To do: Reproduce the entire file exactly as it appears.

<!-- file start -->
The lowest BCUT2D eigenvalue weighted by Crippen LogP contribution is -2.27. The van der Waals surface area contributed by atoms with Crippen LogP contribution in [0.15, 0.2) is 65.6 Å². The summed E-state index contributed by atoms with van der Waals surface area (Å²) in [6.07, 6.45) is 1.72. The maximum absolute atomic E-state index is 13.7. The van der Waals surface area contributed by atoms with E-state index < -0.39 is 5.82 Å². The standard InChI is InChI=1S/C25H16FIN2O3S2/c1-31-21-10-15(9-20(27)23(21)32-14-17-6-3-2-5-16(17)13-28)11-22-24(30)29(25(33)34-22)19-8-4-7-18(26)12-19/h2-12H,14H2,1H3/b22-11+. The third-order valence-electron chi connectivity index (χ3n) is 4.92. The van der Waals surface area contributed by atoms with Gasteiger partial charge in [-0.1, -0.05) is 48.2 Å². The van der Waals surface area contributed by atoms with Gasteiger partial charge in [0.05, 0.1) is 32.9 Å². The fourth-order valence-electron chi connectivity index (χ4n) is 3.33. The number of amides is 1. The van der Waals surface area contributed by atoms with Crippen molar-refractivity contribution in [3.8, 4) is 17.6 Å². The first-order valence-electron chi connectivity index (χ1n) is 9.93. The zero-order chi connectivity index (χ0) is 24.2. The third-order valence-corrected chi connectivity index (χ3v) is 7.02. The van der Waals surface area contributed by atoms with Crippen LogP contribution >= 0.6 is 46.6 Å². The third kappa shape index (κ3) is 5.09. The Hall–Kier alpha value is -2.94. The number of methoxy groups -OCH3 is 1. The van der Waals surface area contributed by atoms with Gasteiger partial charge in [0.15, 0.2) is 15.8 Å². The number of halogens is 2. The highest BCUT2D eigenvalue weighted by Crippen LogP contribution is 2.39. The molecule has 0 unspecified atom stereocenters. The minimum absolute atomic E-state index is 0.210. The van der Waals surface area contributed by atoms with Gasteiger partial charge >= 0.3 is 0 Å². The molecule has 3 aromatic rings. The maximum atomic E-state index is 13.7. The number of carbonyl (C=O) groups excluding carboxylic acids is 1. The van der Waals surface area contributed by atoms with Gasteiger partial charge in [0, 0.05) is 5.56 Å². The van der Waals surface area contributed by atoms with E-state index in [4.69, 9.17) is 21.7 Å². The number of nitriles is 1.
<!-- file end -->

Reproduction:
The lowest BCUT2D eigenvalue weighted by Crippen LogP contribution is -2.27. The van der Waals surface area contributed by atoms with Crippen LogP contribution in [0.15, 0.2) is 65.6 Å². The summed E-state index contributed by atoms with van der Waals surface area (Å²) in [6.07, 6.45) is 1.72. The maximum absolute atomic E-state index is 13.7. The van der Waals surface area contributed by atoms with E-state index < -0.39 is 5.82 Å². The standard InChI is InChI=1S/C25H16FIN2O3S2/c1-31-21-10-15(9-20(27)23(21)32-14-17-6-3-2-5-16(17)13-28)11-22-24(30)29(25(33)34-22)19-8-4-7-18(26)12-19/h2-12H,14H2,1H3/b22-11+. The third-order valence-electron chi connectivity index (χ3n) is 4.92. The van der Waals surface area contributed by atoms with Gasteiger partial charge in [-0.1, -0.05) is 48.2 Å². The van der Waals surface area contributed by atoms with Gasteiger partial charge in [0.05, 0.1) is 32.9 Å². The fourth-order valence-electron chi connectivity index (χ4n) is 3.33. The number of amides is 1. The van der Waals surface area contributed by atoms with Crippen molar-refractivity contribution in [3.8, 4) is 17.6 Å². The first-order valence-electron chi connectivity index (χ1n) is 9.93. The zero-order chi connectivity index (χ0) is 24.2. The third-order valence-corrected chi connectivity index (χ3v) is 7.02. The van der Waals surface area contributed by atoms with Crippen LogP contribution >= 0.6 is 46.6 Å². The third kappa shape index (κ3) is 5.09. The Hall–Kier alpha value is -2.94. The number of methoxy groups -OCH3 is 1. The van der Waals surface area contributed by atoms with Gasteiger partial charge in [0.15, 0.2) is 15.8 Å². The number of halogens is 2. The highest BCUT2D eigenvalue weighted by Crippen LogP contribution is 2.39. The molecule has 0 unspecified atom stereocenters. The minimum absolute atomic E-state index is 0.210. The van der Waals surface area contributed by atoms with Gasteiger partial charge >= 0.3 is 0 Å². The molecule has 3 aromatic rings. The maximum atomic E-state index is 13.7. The number of carbonyl (C=O) groups excluding carboxylic acids is 1. The van der Waals surface area contributed by atoms with Gasteiger partial charge in [0, 0.05) is 5.56 Å². The van der Waals surface area contributed by atoms with E-state index in [4.69, 9.17) is 21.7 Å². The number of nitriles is 1.